Costa's Hummingbird, Arizona Sonora Desert Museum, October, 2015

 

            "Free Bird!"

A birder said, "He's in the hummer cage,

A bright and shiny purple Costa's male!"

And right on cue, the actor took the stage

To act his part, correct in each detail.

 

To claim the food above as his, he stares.

He puffs his cheeks to prove that he's real tough.

All other hummingbirds should be aware

They will get chased until they've had enough.

 

He acts like men who drink and fight and drink,

Or concert goers yelling for a song,

Who build a life and then begin to think

"Is this a cage?  Somehow did it go wrong?"

 

A bird won't fly to prove that he can roam.

The free bird guards the branch he calls his home.

 

 

 There are a number of exhibits that are done in the style of the more modern zoos, where the animals are in open air, no bars environments in somewhat natural environments.  I saw Bighorn Sheep in Joshua Tree last year, and these seem just as content.  There is a male and several females and a newborn living together in what seems to be a cohesive group.

 

 

Bighorn Sheep, Arizona Sonora Desert Museum, October, 2015

 

 

    These next two pictures are ones that I took in the aviary.  There were a lot of interesting birds in the exhibit, but these are the most colorful.  Both are resident birds from the region.

 

 

Black-headed Grosbeak, Arizona Sonora Desert Museum, October, 2015

 

 

Western Tanager, Arizona Sonora Desert Museum, October, 2015

 

 

Free Flight Raptor Demonstrations at Arizona Sonora Desert Museum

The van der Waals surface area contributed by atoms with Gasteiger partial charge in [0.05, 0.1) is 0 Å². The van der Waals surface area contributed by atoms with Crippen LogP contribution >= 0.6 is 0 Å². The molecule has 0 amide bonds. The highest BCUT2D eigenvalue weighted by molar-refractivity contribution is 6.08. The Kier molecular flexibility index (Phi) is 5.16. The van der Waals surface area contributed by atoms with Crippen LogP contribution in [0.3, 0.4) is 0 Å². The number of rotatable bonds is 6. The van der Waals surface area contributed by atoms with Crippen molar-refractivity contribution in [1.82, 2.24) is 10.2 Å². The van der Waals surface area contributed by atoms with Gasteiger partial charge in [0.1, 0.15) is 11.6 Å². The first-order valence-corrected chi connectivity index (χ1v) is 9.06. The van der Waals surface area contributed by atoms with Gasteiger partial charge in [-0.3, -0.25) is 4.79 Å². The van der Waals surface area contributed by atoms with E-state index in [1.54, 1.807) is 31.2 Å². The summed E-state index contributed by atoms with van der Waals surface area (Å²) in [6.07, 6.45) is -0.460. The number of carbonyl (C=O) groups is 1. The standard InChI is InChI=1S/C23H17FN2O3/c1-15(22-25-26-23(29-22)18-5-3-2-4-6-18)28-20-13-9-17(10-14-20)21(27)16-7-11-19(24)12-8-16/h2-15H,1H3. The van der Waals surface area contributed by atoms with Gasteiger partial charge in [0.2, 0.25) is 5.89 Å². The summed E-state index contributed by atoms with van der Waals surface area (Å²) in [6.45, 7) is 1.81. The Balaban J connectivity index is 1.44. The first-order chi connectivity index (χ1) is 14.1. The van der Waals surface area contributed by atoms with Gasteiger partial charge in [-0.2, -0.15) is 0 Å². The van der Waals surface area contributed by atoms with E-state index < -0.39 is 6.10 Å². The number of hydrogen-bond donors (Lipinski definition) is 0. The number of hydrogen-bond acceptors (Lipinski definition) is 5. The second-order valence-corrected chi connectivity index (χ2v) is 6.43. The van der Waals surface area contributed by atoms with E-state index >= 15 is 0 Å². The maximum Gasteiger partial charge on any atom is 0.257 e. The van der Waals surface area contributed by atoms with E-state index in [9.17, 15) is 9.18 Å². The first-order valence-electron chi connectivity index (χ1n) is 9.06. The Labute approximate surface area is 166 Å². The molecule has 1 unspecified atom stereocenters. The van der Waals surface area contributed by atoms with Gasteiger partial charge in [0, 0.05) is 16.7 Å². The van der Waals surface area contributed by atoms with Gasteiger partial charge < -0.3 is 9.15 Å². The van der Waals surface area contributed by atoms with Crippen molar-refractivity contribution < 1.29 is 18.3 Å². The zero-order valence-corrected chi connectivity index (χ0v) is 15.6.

These are free animals.  The handlers stayed after the shows to answer questions and they explained that the birds are totally free to fly away if they choose to.  The handlers try to make the birds homes attractive enough so that the birds will choose to always return.  Usually they do, but not always.  The shows exhibit a variety of raptors free flying in a hunting area, displaying many natural behaviors.  The first show had several Chihuahuan Ravens, a Great Horned Owl, a Prairie Falcon and a Ferruginous Hawk.  I liked the morning show so much that I stayed around to see the afternoon show.  For that they exhibited a Peregrine Falcon zooming about at speeds over 60 miles per hour (this is the bird who reaches speeds over 200 mph while diving for prey from above), A Gray Hawk (a very positive conservation story being brought back from only 20 nesting pairs to over 200 nesting pairs), A Barn Owl (who actually knocked someone's hat off during the show, and a family of Harris's Hawks.

    The Harris's Hawk's exhibited the freeness that the handlers had claimed.  During the show, they decided to fly off and hunt a ground squirrel.  The speaker continued to talk about the birds and told the audience that they didn't have any idea how long it would take for the birds to return.  When they were done with the squirrel, the birds flew back to their handlers and then continued to fly from perch to perch as requested.   The Harris's Hawks were also interesting because they were displaying the way they continue to live together in a family group.  The speaker said that the only other species of bird to exhibit this behavior is in the Galapagos.

 

 

Great Horned Owl, Arizona Sonora Desert Museum, October, 2015

 

 

Prairie Falcon, Arizona Sonora Desert Museum, October, 2015

 

 

Ferruginous Hawk, Arizona Sonora Desert Museum, October, 2015

 

 

Ferruginous Hawk, Arizona Sonora Desert Museum, October, 2015

 

 

Gray Hawk, Arizona Sonora Desert Museum, October, 2015

 

Barn Owl, Arizona Sonora Desert Museum, October, 2015

 

 

Harris Hawk, Arizona Sonora Desert Museum, October, 2015